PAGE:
The Role of Recovery in Stress Adaptation
Note: This article is an unofficial part two on the role of recovery in the stress adaptation process. I highly recommend reading part one first.
Alright, let’s continue...
If you’ve ever taken a deeper dive into the Wim Hof Method, or maybe you’ve been to a workshop or followed one of the online courses, you may have come across the term hormetic stress, most likely to do with the benefits of cold exposure.
Hormetic stress or hormesis is the “what doesn’t kill you (might) make you stronger” type of stress. The important distinction between this and ‘bad stress’ lies in the dose. Think of it like “some is good, but more is not better”^.
Within the context of the Wim Hof Method, there are two key hormetic stressors - the breathing technique and the cold exposure - and when it comes to teaching, that’s where the majority of the focus is placed.
However, when it comes to using stress to help us adapt, become stronger and more resilient, the stressor is only half of the equation. In order to reach the adaptation phase, we must first pass through the recovery phase.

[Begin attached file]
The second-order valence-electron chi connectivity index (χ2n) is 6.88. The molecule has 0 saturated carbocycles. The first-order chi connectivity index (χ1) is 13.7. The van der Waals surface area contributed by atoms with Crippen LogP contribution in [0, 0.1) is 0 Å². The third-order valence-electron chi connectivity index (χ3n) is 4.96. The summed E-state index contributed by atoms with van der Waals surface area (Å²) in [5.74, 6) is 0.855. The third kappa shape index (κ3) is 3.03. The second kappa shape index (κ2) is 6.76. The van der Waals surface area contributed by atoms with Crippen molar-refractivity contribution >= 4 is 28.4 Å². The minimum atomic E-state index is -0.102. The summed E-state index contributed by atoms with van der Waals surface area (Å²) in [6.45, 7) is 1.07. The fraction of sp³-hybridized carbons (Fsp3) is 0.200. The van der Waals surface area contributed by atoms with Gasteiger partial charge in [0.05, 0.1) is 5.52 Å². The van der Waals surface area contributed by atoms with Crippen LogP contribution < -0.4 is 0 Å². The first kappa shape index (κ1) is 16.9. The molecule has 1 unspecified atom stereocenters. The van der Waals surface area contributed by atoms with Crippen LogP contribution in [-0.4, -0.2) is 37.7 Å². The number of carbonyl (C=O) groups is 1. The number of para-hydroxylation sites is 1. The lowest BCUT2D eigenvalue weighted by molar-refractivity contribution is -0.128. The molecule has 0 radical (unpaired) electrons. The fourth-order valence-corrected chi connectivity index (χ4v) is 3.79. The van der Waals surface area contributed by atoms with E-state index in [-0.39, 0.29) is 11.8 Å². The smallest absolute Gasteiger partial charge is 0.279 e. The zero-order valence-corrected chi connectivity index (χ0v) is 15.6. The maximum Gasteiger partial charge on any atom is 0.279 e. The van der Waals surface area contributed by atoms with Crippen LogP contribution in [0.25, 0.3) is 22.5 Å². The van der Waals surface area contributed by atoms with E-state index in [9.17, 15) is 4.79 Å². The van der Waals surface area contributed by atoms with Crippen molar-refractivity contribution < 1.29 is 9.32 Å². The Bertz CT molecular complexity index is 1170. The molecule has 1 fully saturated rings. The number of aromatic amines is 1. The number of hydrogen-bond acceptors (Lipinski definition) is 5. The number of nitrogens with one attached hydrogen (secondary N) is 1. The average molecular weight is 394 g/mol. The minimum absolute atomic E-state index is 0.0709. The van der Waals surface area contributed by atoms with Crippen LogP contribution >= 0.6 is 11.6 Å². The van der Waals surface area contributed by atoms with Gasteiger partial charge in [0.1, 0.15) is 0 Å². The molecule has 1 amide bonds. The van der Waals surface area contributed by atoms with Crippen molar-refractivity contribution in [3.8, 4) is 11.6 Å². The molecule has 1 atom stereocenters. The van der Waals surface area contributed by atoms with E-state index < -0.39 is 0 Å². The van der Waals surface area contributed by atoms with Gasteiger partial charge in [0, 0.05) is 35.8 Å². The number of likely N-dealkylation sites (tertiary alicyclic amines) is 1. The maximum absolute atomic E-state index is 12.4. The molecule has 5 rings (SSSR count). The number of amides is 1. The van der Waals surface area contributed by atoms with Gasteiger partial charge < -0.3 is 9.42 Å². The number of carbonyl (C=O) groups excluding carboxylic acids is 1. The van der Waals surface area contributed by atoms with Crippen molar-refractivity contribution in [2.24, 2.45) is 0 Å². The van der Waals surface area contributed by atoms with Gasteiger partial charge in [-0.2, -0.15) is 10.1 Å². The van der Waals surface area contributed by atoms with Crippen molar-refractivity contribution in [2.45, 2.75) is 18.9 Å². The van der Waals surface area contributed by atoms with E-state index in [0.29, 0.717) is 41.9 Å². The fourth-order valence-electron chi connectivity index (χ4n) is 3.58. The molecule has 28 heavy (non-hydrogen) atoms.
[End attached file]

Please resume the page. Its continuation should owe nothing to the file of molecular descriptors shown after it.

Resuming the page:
This graph shows what I mean.
The recovery phase
As you can see from the graph above, recovery follows a homeostatic disruption (a fancy word for stress) and within the Wim Hof Method there are two stressors - the breathing technique and the cold exposure. Below we’ll break each one down and show you where and how recovery activities can be added. But first, two important points on recovery.
1) When determining your recovery requirements it’s important to consider;
The type, frequency and duration of stress you’re aiming to recover from
Your level of experience with the stressor
The state of your physical and psychological health
How fully recovered you need to be before applying the stressor again
What other stressors are at play in your life
2) It’s important to remember that the recovery process determines if and how much adaptation will take place.